Yong -- "Recommends fixed income investments but says there are also opportunities in Asian equities markets."
KUALA LUMPUR: Investors are advised to invest more in fixed income or bonds, compared to equities in the current economic situation.
Citibank Malaysia's Head of Investment Strategist and Research, Wealth Management Products, Steven Yong, said a defensive strategy with a larger portion of fixed income seems to be better for the cautious investor during the first half of this year.
"Fixed income is expected to do well in the first quarter," he added.
Yong said investors could focus on the emerging market debt as the economies of these countries were healthier.
While recommending fixed income for defensive investment, he said there were also opportunities in the equity markets in Asia.
"The equity markets in Asia are undervalued. This creates opportunities for investors but they have to be selective," he added.
He said the region is expected to record a Gross Domestic Product (GDP) of six per cent this year compared to less than two in the developed countries.
"The Asian economies are performing much better than those of the developed countries.
"Investors need to remember that regardless of the global and domestic economies, markets and political environments, they should remain conservative yet nimble in their asset allocation.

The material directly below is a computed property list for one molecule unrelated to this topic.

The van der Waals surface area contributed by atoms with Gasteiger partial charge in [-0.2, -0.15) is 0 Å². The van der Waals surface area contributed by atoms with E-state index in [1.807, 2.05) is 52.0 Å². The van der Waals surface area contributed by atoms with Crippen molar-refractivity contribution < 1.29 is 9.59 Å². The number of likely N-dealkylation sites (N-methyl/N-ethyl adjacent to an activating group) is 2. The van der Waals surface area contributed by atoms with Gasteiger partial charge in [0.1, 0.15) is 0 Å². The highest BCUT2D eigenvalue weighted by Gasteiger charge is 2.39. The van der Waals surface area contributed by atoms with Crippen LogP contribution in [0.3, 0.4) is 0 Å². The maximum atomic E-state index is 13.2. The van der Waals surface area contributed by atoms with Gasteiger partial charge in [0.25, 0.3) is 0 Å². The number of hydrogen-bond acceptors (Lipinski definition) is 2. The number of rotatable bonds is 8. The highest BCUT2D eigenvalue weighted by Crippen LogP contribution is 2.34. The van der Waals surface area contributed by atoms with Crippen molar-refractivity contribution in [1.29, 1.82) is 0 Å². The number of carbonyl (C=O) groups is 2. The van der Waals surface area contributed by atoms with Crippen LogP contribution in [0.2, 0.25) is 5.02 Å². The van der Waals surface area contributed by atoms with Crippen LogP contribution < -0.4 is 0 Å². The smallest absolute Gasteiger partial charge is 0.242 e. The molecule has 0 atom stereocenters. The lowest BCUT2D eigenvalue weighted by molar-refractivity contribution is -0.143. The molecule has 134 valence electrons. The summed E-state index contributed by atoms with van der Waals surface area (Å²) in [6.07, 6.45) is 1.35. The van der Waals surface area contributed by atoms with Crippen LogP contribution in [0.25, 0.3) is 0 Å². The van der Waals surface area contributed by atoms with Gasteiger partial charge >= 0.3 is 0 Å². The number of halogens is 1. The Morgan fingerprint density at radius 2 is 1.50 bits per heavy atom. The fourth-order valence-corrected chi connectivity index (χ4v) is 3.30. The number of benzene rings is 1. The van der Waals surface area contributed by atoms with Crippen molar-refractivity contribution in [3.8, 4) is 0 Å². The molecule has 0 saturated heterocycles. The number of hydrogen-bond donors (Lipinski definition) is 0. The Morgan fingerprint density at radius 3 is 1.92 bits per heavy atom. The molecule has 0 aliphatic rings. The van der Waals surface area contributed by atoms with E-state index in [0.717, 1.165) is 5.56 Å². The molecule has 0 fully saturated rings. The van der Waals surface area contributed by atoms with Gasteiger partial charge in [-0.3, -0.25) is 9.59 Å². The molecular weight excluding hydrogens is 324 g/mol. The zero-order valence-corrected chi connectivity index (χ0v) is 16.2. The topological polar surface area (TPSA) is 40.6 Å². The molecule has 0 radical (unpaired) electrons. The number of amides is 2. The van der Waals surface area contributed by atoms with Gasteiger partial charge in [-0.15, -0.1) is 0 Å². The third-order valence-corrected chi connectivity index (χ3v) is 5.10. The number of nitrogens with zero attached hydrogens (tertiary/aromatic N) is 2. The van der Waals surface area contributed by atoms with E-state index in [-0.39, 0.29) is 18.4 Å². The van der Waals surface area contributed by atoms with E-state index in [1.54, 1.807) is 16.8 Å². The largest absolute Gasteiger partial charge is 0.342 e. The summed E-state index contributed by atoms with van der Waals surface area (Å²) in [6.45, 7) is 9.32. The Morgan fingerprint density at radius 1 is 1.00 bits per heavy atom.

"Investors should remain invested but investment portfolios must be properly balanced to withstand volatility," he added.
Yong also said that gold would continue to have a positive outlook on the back of investment demand. He projects the gold price to average around US$1,950/oz in 2012.
He also sees a lot of growth in the local unit trust industry with local funds performing very well.
Meanwhile, he said, oil prices would likely be supported over US$100/bbl by several factors, including geopolitical risks and expectations of more liquidity tranches to come via monetary policy.
Interest rates, said Yong, will either remain flat or be lowered before year-end while inflation would be around 2.7 per cent for 2012.